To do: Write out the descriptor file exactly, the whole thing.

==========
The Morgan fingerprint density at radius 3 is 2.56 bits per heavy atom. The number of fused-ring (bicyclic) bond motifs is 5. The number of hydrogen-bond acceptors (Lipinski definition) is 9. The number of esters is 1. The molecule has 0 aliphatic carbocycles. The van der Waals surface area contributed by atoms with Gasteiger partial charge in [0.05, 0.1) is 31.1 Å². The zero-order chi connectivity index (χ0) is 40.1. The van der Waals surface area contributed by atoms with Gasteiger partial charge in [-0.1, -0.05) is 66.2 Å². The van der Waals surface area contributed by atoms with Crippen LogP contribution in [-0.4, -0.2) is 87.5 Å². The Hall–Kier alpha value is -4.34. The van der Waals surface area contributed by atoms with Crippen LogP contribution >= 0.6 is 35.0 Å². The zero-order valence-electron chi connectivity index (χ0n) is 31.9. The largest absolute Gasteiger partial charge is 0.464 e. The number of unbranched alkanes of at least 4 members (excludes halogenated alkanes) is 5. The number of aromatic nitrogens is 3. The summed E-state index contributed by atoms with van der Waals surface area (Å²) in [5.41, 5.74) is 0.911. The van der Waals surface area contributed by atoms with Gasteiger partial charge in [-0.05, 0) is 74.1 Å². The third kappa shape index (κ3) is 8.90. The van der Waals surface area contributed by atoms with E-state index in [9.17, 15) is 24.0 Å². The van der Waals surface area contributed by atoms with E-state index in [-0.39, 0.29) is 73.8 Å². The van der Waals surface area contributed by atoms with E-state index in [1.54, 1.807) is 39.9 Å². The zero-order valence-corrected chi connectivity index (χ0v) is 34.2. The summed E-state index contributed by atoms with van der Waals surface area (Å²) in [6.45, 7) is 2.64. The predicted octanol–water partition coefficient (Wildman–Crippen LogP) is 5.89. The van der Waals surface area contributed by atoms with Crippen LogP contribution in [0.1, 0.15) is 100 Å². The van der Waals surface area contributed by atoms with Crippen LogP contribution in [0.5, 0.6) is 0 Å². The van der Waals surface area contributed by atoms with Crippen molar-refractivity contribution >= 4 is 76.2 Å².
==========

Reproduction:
The Morgan fingerprint density at radius 3 is 2.56 bits per heavy atom. The number of fused-ring (bicyclic) bond motifs is 5. The number of hydrogen-bond acceptors (Lipinski definition) is 9. The number of esters is 1. The molecule has 0 aliphatic carbocycles. The van der Waals surface area contributed by atoms with Gasteiger partial charge in [0.05, 0.1) is 31.1 Å². The zero-order chi connectivity index (χ0) is 40.1. The van der Waals surface area contributed by atoms with Gasteiger partial charge in [-0.1, -0.05) is 66.2 Å². The van der Waals surface area contributed by atoms with Crippen LogP contribution in [-0.4, -0.2) is 87.5 Å². The Hall–Kier alpha value is -4.34. The van der Waals surface area contributed by atoms with Crippen LogP contribution >= 0.6 is 35.0 Å². The zero-order valence-electron chi connectivity index (χ0n) is 31.9. The largest absolute Gasteiger partial charge is 0.464 e. The number of unbranched alkanes of at least 4 members (excludes halogenated alkanes) is 5. The number of aromatic nitrogens is 3. The summed E-state index contributed by atoms with van der Waals surface area (Å²) in [5.41, 5.74) is 0.911. The van der Waals surface area contributed by atoms with Gasteiger partial charge in [-0.05, 0) is 74.1 Å². The third kappa shape index (κ3) is 8.90. The van der Waals surface area contributed by atoms with E-state index in [9.17, 15) is 24.0 Å². The van der Waals surface area contributed by atoms with E-state index in [-0.39, 0.29) is 73.8 Å². The van der Waals surface area contributed by atoms with E-state index in [1.54, 1.807) is 39.9 Å². The zero-order valence-corrected chi connectivity index (χ0v) is 34.2. The summed E-state index contributed by atoms with van der Waals surface area (Å²) in [6.45, 7) is 2.64. The predicted octanol–water partition coefficient (Wildman–Crippen LogP) is 5.89. The van der Waals surface area contributed by atoms with Crippen LogP contribution in [0.1, 0.15) is 100 Å². The van der Waals surface area contributed by atoms with Crippen LogP contribution in [0.5, 0.6) is 0 Å². The van der Waals surface area contributed by atoms with Crippen molar-refractivity contribution >= 4 is 76.2 Å².